The inevitable death of journalism

Recently I read about the latest form of media spin control through google adwords.  The story is about a NY Times article about hoki fishing in New Zealand.  The hoki is a relatively obscure fish that surfaced as a major source for McDonalds as other stocks came under overfishing pressure.

It would have been nice if the New Zealand Seafood Industry Council had looked at the science and figured out how to manage a long term sustainable balance.  Of course their actual response was to buy as much PR as possible to throw the claims of the article into doubt.

Another symptom of the death of journalism can be found at Demand Media.  They have taken the tabloid approach of giving people what they want to read and combined with search trends.  No longer is journalism about finding the story or uncovering the misdeed.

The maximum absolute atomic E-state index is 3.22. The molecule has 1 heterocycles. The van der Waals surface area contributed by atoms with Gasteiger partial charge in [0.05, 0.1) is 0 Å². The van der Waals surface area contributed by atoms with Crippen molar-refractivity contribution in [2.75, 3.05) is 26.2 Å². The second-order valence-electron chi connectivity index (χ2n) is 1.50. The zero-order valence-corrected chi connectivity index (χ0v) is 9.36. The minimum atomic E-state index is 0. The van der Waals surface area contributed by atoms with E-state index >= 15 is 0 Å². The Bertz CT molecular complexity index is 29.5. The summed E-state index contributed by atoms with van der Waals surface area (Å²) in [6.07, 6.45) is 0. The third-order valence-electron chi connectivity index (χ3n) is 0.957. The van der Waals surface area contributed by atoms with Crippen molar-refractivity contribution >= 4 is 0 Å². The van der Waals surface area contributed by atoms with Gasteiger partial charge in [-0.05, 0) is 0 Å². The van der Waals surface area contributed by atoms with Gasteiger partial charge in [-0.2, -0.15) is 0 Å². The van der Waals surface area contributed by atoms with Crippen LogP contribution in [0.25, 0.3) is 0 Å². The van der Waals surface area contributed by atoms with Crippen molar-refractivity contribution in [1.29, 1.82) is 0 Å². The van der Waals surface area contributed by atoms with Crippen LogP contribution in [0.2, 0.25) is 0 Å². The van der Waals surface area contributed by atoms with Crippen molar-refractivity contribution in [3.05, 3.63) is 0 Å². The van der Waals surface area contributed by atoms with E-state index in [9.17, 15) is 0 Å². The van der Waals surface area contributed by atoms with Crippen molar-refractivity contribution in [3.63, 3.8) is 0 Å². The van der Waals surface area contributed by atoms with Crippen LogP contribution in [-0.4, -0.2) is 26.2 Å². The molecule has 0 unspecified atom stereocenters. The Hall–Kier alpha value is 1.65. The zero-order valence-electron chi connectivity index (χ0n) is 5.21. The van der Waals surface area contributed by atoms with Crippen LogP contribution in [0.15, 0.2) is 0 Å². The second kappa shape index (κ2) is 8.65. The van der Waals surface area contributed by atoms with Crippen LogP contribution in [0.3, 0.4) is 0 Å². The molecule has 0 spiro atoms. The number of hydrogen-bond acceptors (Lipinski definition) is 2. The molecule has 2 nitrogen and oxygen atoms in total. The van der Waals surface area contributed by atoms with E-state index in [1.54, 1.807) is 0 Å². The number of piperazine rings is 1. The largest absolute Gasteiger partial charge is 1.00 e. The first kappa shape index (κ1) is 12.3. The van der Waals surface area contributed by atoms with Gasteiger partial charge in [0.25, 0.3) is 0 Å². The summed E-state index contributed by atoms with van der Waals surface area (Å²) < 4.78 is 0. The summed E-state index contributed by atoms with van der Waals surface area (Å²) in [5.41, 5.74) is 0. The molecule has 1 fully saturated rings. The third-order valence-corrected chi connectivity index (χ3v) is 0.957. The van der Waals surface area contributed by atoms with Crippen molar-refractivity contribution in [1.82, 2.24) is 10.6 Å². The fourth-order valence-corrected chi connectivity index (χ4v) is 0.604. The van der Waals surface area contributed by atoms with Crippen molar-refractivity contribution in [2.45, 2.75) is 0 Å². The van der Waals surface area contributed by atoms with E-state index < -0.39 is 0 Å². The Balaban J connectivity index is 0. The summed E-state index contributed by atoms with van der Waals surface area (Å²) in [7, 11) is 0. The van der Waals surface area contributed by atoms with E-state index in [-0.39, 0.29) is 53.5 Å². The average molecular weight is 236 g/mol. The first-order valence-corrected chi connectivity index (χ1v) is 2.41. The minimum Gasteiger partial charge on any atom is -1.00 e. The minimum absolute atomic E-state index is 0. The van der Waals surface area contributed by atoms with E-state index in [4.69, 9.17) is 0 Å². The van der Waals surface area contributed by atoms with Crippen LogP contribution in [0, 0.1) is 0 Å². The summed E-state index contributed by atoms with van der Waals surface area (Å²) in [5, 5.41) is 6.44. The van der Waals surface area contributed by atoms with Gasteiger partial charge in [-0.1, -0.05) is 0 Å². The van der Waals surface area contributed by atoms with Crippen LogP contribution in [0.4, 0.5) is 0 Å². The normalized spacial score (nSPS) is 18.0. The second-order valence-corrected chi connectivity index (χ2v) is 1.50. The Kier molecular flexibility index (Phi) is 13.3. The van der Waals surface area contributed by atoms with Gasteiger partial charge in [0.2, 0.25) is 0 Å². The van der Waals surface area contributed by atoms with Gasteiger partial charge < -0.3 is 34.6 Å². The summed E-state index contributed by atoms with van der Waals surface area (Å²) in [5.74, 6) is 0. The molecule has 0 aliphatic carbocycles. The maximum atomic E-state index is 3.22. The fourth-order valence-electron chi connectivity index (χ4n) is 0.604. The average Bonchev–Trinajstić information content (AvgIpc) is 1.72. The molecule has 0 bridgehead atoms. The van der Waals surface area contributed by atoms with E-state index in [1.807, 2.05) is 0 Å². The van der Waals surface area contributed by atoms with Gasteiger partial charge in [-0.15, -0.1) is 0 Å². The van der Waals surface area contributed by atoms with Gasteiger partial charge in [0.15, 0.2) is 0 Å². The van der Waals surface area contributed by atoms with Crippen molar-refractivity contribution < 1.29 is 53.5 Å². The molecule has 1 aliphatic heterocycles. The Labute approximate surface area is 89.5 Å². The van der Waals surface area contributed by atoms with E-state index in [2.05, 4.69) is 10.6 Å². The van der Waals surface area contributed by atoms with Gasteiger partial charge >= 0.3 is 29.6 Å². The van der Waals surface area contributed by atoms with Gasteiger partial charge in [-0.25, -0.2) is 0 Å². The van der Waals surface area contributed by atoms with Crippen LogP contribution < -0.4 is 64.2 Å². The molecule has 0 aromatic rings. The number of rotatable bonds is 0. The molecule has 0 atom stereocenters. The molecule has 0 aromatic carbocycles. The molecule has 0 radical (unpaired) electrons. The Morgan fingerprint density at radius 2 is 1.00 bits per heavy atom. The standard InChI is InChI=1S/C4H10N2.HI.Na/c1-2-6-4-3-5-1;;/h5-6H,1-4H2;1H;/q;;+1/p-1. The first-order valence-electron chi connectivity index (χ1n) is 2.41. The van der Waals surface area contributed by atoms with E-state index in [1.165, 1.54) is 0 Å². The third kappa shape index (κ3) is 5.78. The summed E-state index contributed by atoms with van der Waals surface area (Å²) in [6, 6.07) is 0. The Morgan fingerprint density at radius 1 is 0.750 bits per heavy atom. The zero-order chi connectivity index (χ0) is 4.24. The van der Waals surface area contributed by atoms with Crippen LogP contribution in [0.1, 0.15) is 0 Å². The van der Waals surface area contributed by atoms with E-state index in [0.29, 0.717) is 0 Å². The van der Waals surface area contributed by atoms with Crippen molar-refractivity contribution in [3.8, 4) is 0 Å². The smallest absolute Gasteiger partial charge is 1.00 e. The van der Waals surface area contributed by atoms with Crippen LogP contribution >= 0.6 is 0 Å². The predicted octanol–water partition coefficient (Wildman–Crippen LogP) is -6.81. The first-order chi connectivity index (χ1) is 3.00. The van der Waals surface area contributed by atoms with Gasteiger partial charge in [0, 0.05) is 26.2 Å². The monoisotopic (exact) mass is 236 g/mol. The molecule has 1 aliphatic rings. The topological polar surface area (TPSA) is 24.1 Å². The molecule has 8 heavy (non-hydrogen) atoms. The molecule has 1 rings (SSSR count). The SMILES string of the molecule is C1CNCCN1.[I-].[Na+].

Journalism used to exist in an ivory tower of concentrated capital.  That tower was defined by the distribution mechanism be it paper, radio or TV.  Like it has for almost every other pay content before, the internet is tearing away the foundations of those towers.  What’s left will be a combination of paywalls, DRM, desperate relationships and a very large and utterly Balkanized world.